By Nicole D. Prysby, J.D.
The Fed Vice Chair for Supervision recommended putting significant supervisory guidance out for public comment and adopting a rule that enforcement actions cannot be based on non-compliance with guidance.
Federal Reserve Board Vice Chair for Supervision Randal Quarles recommended incremental changes to increase transparency, accountability, and fairness in the banking supervision process in a Yale Law School Dean’s Lecture titled "Spontaneity and Order: Transparency, Accountability, and Fairness in Bank Supervision." His proposals include aligning intensity of supervision with categories established in recent regulatory tailoring rules, making stress tests more transparent, creating a word-searchable database with the historical interpretations of all significant rules, putting significant supervisory guidance out for public comment, and adopting a rule specifying that supervisory guidance is not binding and non-compliance may not form the basis for an enforcement action.
Quarles pointed out that notwithstanding the extensive reform of bank regulation after the financial crisis, the bulk of ongoing engagement with the banking industry is through the process of examination and supervision. Although supervision helps foster the safe, sound, and efficient operation of the financial industry, the confidential and tailored nature of the process is at odds with the formal framework used in the regulatory process. While banking regulations set core requirements for the system, the potential consequences of disruption in the financial system are so far-reaching that it is not reasonable to rely entirely on after-the-fact enforcement to ensure regulatory compliance. Supervision promotes good risk management and helps banks preemptively avert excessive risk taking that would be costly and inefficient to correct after the fact. However, clearly communicating expectations is essential to effective supervision, and greater transparency about expectations can make supervision more effective.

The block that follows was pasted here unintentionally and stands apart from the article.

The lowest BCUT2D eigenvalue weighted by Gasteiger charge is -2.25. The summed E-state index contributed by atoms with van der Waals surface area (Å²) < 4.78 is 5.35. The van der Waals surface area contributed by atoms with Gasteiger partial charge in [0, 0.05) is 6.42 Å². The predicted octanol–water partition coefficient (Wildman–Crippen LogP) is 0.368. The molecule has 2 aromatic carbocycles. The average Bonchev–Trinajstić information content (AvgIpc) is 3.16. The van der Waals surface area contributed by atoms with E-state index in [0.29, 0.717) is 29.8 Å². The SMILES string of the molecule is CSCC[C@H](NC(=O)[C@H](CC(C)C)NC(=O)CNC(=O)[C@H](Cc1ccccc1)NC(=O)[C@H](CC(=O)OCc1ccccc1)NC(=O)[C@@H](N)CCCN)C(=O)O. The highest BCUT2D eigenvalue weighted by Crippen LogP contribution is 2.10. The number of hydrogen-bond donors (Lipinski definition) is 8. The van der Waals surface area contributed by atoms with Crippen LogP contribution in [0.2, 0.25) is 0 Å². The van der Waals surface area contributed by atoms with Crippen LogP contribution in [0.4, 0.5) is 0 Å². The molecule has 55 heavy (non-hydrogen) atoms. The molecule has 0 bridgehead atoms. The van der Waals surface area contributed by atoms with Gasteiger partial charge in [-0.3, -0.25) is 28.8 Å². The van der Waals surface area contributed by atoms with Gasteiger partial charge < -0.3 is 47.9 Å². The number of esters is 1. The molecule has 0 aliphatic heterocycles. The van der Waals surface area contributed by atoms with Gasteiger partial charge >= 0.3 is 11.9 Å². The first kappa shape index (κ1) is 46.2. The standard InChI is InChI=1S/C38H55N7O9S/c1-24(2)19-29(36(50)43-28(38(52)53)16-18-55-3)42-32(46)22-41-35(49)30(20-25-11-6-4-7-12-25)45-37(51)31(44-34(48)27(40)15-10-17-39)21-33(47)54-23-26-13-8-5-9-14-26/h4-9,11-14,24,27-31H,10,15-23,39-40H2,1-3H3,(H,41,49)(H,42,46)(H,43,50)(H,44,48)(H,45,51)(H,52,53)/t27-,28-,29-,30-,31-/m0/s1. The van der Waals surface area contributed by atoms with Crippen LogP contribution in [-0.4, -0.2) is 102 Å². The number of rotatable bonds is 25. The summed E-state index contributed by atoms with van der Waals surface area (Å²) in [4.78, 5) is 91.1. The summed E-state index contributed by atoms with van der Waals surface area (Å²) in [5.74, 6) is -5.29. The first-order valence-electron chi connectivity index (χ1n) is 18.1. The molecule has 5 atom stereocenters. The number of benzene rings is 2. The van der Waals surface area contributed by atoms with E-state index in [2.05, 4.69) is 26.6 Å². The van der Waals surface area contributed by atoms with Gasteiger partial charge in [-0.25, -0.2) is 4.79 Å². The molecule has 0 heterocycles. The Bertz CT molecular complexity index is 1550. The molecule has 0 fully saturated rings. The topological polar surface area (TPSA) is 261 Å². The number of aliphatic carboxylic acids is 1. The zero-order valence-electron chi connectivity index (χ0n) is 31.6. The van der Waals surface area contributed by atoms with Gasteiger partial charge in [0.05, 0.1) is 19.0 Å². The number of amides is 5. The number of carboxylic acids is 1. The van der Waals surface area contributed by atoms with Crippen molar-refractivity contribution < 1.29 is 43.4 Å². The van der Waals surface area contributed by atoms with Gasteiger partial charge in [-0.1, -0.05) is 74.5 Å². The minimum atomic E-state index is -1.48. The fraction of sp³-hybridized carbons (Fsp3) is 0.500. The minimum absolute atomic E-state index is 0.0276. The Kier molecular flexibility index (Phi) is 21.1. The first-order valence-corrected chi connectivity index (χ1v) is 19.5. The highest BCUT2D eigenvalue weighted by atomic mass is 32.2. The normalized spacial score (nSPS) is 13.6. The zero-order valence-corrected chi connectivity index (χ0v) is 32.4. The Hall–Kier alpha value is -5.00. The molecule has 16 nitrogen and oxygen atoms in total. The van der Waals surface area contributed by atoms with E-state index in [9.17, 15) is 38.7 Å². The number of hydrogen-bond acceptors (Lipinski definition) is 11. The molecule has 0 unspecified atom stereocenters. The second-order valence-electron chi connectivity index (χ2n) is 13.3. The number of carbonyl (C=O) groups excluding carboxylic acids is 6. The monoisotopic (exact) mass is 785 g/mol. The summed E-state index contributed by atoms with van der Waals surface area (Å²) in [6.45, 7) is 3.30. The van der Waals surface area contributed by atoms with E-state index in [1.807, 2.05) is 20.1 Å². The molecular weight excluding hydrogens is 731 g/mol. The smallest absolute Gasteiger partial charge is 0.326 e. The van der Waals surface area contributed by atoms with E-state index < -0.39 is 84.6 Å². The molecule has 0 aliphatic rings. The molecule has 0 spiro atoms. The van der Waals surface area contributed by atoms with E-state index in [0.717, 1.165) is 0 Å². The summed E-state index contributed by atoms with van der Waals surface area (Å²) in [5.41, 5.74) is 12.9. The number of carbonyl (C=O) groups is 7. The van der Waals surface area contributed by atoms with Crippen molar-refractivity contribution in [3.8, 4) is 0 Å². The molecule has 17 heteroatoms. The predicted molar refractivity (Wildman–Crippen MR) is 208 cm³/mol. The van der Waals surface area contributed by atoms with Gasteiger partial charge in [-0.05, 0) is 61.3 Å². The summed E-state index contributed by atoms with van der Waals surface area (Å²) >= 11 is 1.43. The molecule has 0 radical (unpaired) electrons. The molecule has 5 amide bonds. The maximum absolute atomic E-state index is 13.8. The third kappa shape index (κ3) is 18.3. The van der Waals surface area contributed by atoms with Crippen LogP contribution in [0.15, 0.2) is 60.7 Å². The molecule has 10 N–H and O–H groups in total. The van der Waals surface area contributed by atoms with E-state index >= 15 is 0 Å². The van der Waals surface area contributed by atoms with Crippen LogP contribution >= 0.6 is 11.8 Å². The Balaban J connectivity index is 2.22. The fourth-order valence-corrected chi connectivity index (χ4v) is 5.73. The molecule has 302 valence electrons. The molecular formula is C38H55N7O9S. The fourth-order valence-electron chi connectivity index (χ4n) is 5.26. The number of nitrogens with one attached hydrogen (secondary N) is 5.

Quarles named several specific changes that would provide more transparency and clarity in the supervision process. First, the Fed should pursue a clear standard to align intensity of supervision with categories established in recent regulatory tailoring rules so that firms that pose greater risks meet higher standards and receive more scrutiny. Second, stress tests should be made more transparent without making them game-able and without diluting their potency as a supervisory tool. As an example, banks should be allowed to receive and study their supervisory stress testing results prior to submitting their capital plans. Third, the Fed should create a word-searchable database on its website with the historical interpretations of all significant rules, to provide a comprehensive resource for regulatory interpretations. Fourth, significant supervisory guidance should be put out for public comment. Fifth, the Fed should adopt a rule on how to use guidance in the supervisory process. In particular, that guidance is not binding and non-compliance with guidance may not form the basis for an enforcement action (such as a cease-and-desist order) or supervisory criticism (such as a Matter Requiring Attention).
MainStory: TopStory BankingOperations FederalReserveSystem FinancialStability PrudentialRegulation
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